“We got to be on Firesteone red tire for the first time today, and that’s definitely a stronger tire,” he said. “I think degradation is going to be a big issue on both compounds. It’s just trying to understand which one you’re going to want to try and be on for the race, whether a used red can make it. So that’s kind of the similar conversations that we have every weekend.

“But the magnitude of the deg I think is higher than we’ve seen probably since Sonoma last year.”

Steve McQueen’s famous Porsche 917K displayed in new museum

Photo courtesy of the Brumos Collection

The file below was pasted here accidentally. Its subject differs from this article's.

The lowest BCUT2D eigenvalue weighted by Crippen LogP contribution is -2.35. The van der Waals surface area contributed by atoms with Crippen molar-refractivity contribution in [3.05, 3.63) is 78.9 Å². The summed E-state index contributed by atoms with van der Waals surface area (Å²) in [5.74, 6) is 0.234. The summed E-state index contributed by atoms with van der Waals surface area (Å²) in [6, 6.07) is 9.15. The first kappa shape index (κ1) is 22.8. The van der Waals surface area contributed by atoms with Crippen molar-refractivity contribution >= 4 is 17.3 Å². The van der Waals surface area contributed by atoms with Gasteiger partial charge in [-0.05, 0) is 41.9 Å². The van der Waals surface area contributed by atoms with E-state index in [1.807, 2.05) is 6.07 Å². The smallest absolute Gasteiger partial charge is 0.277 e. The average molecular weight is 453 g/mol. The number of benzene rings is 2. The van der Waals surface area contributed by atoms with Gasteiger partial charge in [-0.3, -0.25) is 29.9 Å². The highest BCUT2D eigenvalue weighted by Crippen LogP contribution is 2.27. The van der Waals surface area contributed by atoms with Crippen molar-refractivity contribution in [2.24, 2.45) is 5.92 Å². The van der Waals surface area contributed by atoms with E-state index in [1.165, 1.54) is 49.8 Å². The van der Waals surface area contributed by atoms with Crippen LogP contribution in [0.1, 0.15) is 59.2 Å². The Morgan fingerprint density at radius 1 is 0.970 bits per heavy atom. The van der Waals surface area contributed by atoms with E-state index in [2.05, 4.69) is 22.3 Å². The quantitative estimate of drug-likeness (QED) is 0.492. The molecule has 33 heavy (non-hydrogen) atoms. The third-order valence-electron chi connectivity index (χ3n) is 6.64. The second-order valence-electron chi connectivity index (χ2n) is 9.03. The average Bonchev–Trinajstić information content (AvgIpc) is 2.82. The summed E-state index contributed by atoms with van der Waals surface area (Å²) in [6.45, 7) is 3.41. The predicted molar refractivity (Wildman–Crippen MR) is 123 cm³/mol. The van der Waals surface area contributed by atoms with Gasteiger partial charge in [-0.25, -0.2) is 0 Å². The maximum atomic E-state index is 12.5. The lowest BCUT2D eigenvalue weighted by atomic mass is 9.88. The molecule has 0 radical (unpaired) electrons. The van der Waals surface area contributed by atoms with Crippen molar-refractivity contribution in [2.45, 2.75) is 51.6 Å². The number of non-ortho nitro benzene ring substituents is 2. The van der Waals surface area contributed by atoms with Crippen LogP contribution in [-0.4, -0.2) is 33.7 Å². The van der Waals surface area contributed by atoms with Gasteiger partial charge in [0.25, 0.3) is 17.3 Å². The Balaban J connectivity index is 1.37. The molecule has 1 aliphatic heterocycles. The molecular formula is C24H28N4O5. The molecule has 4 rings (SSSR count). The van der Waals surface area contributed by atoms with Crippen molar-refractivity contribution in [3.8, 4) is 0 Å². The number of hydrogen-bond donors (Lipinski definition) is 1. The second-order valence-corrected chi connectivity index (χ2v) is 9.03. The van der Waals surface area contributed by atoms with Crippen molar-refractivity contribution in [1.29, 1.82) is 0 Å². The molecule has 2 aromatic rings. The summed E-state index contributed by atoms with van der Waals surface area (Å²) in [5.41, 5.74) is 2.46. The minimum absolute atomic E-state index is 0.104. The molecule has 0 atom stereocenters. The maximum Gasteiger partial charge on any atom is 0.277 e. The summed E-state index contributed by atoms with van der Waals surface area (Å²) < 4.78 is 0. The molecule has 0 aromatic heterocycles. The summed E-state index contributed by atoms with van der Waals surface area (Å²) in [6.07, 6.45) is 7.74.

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One of the most famous race cars in film history will be featured in a new automotive museum in Florida.

The legendary Porsche 917K driven by Steve McQueen in the 1971 film ‘Le Mans’, which was last seen in 2017 when it sold for $14 million in an auction, will be one of the prominent pieces in the Brumos Collection, a new automotive museum in Jacksonville.

Widely considered the most famous Porsche 917 ever built, the historic race car initially was used for Le Mans testing before being featured in the McQueen film. The car was housed in a barn for more than two decades before re-emerging fully restored in 2001.

The car was unveiled as the newest member of the Brumos Collection during a special event signifying the museum’s grand opening on Monday.

With more than three dozen vehicles, the Brumos Collection provides museum guests an up-front look at racing and automotive history.

Notable race cars in the collection include: